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How soon is now? PADI Advanced Open Water

PADI’s Advanced Open Water Diver course appears to be a divisive and contentious issue among divers. If you visit a scuba forum and search “PADI AOWD”, you’ll quickly find numerous threads bemoaning the course (strangely enough, usually from divers certified under different agencies).

What is it?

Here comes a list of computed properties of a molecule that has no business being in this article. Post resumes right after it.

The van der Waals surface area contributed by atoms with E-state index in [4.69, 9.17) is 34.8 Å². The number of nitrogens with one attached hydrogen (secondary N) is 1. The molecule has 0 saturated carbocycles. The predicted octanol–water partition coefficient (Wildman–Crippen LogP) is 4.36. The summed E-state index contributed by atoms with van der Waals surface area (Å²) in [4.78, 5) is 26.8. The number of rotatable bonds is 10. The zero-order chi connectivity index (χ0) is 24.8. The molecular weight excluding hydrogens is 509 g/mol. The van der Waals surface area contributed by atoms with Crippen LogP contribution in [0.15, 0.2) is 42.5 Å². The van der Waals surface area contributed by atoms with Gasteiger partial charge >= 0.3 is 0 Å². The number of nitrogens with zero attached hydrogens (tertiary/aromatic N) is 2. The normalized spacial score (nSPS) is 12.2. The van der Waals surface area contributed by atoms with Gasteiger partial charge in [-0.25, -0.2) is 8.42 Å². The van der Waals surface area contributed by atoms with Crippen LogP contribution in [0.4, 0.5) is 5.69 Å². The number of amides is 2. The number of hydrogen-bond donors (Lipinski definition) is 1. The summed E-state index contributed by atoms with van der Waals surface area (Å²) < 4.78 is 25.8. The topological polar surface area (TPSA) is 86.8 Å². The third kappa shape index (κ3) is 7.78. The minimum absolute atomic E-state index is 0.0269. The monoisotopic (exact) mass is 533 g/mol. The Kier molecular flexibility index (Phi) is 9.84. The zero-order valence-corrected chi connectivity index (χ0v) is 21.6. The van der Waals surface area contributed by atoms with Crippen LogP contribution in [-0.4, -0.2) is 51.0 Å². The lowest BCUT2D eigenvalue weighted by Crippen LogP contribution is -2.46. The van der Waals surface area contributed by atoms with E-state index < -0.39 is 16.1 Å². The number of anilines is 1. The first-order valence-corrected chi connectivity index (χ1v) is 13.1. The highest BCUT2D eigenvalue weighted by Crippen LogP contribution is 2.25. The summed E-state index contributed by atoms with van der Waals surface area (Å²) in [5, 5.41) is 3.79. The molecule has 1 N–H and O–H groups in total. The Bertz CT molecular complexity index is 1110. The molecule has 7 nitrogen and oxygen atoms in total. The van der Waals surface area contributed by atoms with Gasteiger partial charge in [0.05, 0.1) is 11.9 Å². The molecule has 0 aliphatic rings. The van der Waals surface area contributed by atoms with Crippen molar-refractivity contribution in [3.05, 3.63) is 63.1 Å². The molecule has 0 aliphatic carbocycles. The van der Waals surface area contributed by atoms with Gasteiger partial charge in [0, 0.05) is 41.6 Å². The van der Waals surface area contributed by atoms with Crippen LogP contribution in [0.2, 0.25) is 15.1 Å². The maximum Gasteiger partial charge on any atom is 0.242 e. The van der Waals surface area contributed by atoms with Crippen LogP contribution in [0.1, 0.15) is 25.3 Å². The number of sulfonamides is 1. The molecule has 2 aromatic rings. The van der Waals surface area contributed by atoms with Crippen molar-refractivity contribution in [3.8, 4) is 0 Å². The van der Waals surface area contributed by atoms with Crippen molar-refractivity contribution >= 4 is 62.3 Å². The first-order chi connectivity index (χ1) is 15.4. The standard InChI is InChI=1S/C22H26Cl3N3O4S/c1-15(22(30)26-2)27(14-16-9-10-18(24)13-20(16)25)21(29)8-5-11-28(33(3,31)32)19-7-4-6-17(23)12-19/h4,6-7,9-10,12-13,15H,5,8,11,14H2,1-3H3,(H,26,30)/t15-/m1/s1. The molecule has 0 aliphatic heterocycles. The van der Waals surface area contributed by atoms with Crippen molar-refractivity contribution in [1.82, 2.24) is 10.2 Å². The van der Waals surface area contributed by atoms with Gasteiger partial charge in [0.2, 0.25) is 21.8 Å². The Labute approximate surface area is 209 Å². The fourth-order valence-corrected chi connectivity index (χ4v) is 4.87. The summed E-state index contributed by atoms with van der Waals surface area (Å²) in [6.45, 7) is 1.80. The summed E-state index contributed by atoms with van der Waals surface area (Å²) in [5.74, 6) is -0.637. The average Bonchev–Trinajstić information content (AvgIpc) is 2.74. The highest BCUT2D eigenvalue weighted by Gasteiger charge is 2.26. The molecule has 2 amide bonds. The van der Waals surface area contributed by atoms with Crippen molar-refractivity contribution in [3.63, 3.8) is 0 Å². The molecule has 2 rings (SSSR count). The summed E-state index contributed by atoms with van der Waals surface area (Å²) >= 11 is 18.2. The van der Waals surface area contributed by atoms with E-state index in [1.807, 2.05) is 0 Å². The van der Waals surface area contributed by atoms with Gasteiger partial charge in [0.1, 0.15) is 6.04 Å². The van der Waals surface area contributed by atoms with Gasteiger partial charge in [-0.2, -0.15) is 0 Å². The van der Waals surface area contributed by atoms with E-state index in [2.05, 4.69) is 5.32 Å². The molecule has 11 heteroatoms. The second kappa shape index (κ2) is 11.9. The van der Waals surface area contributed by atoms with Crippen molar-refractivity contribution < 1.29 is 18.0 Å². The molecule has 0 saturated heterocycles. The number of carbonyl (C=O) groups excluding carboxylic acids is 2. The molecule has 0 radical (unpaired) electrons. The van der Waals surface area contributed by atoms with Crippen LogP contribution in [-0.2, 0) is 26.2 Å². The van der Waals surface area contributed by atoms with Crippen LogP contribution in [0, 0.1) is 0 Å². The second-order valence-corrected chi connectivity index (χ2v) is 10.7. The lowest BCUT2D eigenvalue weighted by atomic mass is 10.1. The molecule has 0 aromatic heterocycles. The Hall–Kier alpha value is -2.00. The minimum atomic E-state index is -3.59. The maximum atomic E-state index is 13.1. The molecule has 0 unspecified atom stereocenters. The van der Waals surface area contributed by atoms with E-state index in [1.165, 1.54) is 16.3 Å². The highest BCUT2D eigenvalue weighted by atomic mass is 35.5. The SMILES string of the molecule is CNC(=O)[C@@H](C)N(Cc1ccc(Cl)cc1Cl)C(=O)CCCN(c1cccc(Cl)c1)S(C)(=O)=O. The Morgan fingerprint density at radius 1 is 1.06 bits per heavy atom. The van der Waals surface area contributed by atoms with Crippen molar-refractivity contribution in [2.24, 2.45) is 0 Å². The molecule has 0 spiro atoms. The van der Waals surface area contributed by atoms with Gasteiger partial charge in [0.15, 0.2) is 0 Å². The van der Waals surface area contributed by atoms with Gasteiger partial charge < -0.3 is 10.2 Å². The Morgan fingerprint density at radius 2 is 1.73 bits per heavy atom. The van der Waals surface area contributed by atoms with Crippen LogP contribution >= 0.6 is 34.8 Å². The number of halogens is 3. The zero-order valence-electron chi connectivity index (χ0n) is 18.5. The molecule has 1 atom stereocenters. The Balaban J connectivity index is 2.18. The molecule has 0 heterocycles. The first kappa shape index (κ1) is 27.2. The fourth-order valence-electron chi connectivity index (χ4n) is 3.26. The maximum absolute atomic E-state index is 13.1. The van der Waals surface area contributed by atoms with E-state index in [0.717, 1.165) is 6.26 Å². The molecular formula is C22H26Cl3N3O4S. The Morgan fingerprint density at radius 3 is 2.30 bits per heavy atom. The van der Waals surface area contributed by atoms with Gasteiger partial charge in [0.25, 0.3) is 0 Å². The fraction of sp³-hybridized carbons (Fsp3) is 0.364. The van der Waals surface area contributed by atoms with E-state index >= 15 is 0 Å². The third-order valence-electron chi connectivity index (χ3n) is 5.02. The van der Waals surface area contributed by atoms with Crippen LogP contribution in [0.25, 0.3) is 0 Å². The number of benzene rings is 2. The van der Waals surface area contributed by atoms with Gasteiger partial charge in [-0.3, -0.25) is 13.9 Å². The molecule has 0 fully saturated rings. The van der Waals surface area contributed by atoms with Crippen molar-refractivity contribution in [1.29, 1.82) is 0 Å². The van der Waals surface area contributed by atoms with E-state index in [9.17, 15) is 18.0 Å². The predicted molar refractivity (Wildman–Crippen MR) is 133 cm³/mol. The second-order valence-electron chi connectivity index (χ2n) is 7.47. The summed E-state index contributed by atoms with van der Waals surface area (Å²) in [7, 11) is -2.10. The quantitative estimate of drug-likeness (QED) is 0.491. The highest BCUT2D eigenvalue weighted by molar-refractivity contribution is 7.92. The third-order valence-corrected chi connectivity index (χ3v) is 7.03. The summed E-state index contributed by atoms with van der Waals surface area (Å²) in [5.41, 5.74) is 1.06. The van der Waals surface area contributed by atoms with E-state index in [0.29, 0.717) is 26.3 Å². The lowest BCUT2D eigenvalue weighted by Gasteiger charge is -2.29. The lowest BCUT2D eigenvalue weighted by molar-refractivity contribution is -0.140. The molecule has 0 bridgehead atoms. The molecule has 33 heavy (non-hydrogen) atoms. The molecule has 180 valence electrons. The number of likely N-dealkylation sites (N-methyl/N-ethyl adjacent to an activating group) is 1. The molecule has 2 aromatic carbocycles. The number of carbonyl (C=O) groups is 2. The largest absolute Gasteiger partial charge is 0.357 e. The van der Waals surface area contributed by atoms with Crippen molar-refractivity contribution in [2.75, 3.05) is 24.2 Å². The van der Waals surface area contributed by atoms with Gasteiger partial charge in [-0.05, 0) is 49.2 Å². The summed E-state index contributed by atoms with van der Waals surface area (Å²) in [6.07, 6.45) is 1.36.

If you are unaware, the course comprises 5 dives, including the Deep Adventure Dive, the Underwater Navigation Adventure Dive, and three elective dives that the student, with the aid of their instructor, choose from a list of approximately 18 other Adventure Dives. The students are also required to study the Adventures in Diving manual and complete the corresponding Knowledge Review sections at the end of the chapters, which they then go over with their instructor. The idea of the course is for divers to gain more experience, skills, and knowledge while diving with a PADI professional. It is also designed so divers can try new activities, such as night diving for example, in a controlled manner (i.e. with an instructor) and then decide for themselves if they would like to make further such dives, with an instructor present (by taking a PADI Specialty course), or without. On successful completion of the course, the diver earns the certification level “Advanced Open Water Diver” and can dive to a maximum recommended depth of 30m. Why is the course contentious? The crux of this debate is in the interpretation of the word 'Advanced' in its title. On one side of the debate, people defend the use of the word in that it refers to the training accurately as being more comprehensive (i.e. more advanced) than the entry-level course (i.e. Open Water Diver). While the counterargument is the course (with only 5 dives) does not truly elevate any diver to the status of “Advanced” (i.e. expert). So who’s right? Ah, that’s the million-dollar question and I think this argument is set to run for as long as there is diving. Personally, after congratulating my students when they complete the course, I then have a chat with them about how I hope they appreciate that 5 dives don’t make anyone an “Advanced Diver”, it just entitles them to make more advanced dives, and the only way to truly become “Advanced” is by making more dives and building up their experience levels. How soon is now? Another point of contention is the course is generally marketed at novice, or newly qualified divers, who can take the course immediately on completion of the Open Water Diver course thus earning the right to call themselves “Advanced Divers” with only 9 logged dives. I originally thought it wasn’t a good idea to immediately start the AOWD course after completing the Open Water course and would advise students to log some dives before doing so. I’ve since changed my mind, to a certain extent anyway. I can’t see a problem with divers making additional dives under the guidance of an instructor after completing their Open Water course (after all, this reflects most educational systems), but I do worry that some divers then equate only earning certification cards with diving. Certification cards on their own signify very little, they have to be balanced with actual dive experience.

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